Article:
2009 Russian Nationals - Figure Skating Highlights
Ladies Long, Pairs Short, and the Original Dance
January 3, 2009
Ladies (Long Program)
The first discipline to determine the Champion was the Ladies event, which concluded on Friday afternoon with the Ladies Long Program. In the end, Russia joined the recent trend of age-ineligible National Champions and set a record of the sort with two out of three medalists ineligible not only for Seniors, but also for Junior international events.
Elizaveta Tuktamisheva won the Long Program and moved up to capture the silver medal. The 12-year-old's inspiring performance featured six triple jumps, including a triple toe loop-triple toe loop combination and two triple Lutzes, as well as a sequence of two double Axels.
Tuktamisheva showed improved understanding of her music and better basic skating skills compared to her debut a year ago when she finished 10th. While the choreography of her program could have been more intricate, she executed all the moves in a neat and controlled manner and captured the heart of the audience with her charming presentation.
The student of Alexei Mishin received 110.06 points for the long program and with 159.58 points overall, fulfilled her stated goal of winning a National Championships medal by finishing a close second.
"There are two versions as to how I started skating," said Tuktamisheva at post event press conference. "Personally, I was too young, I just don't remember. I competed in Belgorod every year at the Alexei Mishin Cup, and one year I won it. Alexei Mikhailovich decided he would like to see me, and after he did, he took some time off to think it over. He [eventually] invited me to join the group."
Adelina Sotnikova won the title in her debut despite finishing second in the long program. The skater also attempted six triple jumps, but fell on her second triple Lutz and underrotated a triple toe loop in combination with a double Axel and double toe loop. She did, however, land clean a triple Lutz, flip, loop and Salchow, as well as a sequence of two double Axels.
While Sotnikova's jumping content was not as strong as Tuktamisheva's, her spins and spirals were much better, and her presentation and understanding of musical accents in her routine to Tchaikovsky's Swan Lake were more mature. The 12-year-old's major weakness at the moment, one which she shares with Tuktamisheva, seems to be quite typical for younger skaters: her stroking lacks power compared more seasoned competitors, which does not allow her to develop good flow across the ice. However, the precision of her moves is second to none, and she scored 105.62 points for her long program and 160.55 in total.
"My story is quite simple and straightforward," said Sotnikova when asked how she began skating. "I started skating just for fun, but soon they saw something in me and I was offered a chance to join the CSKA club. I started to work with Inna Germanovna, and then moved to Elena Vodorezova's group and then some choreographers joined the team."
"It's very important for me as a coach to have good students," added Vodorezova. "There aren't so many truly talented kids around. Inna Germanovna created a very promising group of kids who were born in 1996. Most of them now train with Alexei Tchevertukhin, but I kept Adelina in my group because she is determined, easy to work with, and a quick learner."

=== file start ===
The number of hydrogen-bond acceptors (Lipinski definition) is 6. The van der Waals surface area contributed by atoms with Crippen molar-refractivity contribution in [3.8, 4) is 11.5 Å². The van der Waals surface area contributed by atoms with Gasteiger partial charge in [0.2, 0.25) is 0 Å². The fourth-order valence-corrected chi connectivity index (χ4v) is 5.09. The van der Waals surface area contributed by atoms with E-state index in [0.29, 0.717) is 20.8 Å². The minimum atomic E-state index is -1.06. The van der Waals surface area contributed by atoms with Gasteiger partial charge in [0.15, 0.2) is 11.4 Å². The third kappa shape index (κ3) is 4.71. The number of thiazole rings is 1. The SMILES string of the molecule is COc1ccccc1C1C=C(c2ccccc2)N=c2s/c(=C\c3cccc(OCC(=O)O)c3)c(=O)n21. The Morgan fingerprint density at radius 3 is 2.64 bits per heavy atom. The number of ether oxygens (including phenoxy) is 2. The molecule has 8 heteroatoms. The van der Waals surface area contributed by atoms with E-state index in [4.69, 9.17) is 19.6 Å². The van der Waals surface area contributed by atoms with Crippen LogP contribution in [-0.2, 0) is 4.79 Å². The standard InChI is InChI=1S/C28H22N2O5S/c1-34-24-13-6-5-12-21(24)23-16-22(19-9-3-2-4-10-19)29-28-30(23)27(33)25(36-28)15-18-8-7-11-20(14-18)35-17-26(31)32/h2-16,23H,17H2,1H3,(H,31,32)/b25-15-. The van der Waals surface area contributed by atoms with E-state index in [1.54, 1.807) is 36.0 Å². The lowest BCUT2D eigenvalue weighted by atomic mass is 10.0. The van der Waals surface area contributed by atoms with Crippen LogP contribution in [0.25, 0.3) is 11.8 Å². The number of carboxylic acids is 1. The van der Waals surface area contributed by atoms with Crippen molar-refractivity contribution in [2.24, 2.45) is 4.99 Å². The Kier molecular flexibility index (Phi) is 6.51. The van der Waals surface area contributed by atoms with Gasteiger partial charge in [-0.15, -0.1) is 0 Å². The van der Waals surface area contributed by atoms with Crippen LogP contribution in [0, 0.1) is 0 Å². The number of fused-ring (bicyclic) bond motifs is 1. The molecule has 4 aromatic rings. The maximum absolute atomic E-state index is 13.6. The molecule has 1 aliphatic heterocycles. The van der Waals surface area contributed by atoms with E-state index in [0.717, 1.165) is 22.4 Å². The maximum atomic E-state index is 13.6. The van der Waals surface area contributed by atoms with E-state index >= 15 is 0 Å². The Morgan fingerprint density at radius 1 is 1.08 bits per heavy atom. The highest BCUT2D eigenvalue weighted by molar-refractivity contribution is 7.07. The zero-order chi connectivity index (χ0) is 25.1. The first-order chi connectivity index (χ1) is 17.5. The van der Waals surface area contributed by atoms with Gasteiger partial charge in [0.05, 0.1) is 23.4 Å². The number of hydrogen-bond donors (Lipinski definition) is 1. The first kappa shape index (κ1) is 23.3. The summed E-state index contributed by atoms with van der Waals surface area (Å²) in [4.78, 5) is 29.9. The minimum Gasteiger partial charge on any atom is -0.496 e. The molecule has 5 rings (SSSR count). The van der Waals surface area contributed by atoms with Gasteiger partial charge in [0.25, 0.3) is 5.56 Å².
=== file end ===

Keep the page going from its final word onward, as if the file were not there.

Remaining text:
"She is also independent," continued Vodorezova. "I have a lot of students and sometimes I don't have time to greet her when she comes to practices. If she sees that I'm busy, she does not distract me and just starts working on her own or with Irina Tagaev on choreography or with any other coach in the group. There is no need to push her, which of course is good, because at her age pushing someone is not the best idea. But she just does not need it at all. It's good to have a girl among so many boys. She also very serious about her schoolwork."
Katarina Gerboldt finished third in the long program and overall with a passionate performance to Carmen in which she landed three clean triples and two triple Lutzes (which received warning for use of the wrong take off edge). Compared to her younger rivals, Gerboldt displayed more ice coverage and better speed across the ice, however her spins were relatively poor and the spiral sequence was slow. She earned 99.18 points for the long program and 149.31 points in total.
Gerboldt told the press that she took up skating as she was often sick as a young child. "My parents were told to send me to figure skating classes so improve my health. I had two other coaches before joining Alexei Mikhailovich's camp at the age of 11. Then I had to re-learn everything from the scratch. They are both excellent coaches and they taught me a lot and supported me even in my worst seasons when someone else would have probably given up."
Polina Shelepen moved up from ninth to sixth place overall (142.34 points) after finishing fourth in the long program (97.53 points). Though she fell on an underrotated triple Lutz and underrotated the flip (in combination with a double toe loop) in the second half of the program, her lyrical routine otherwise featured five clean triple jumps. Her spins and spiral sequence were also strong, with pleasant and effortlessly achieved positions.
Nina Petushkova, last year's silver medalist, failed to make the podium this time. The student of Zhanna Gromova opened her program with a solid double Axel-triple toe loop-double toe loop and a triple Lutz-double toe loop combinations, but later fell on an underrotated attempt of a second triple Lutz. She also had a minor stumble on her circular step sequence and the overall presentation of her program was quite weak. She gained 93.24 points for her long program, and with 145.18 points total, finished fourth overall.
Aliona Leonova, who was third coming into long program, had a disappointing outing after landing only four triple jumps. She finished finished sixth in the long program and fifth overall (143.49 points).
Arina Martinova and Alexandra Ievleva were not able to recover from their poor showings in the short program, and placed seventh and 11th overall, respectively.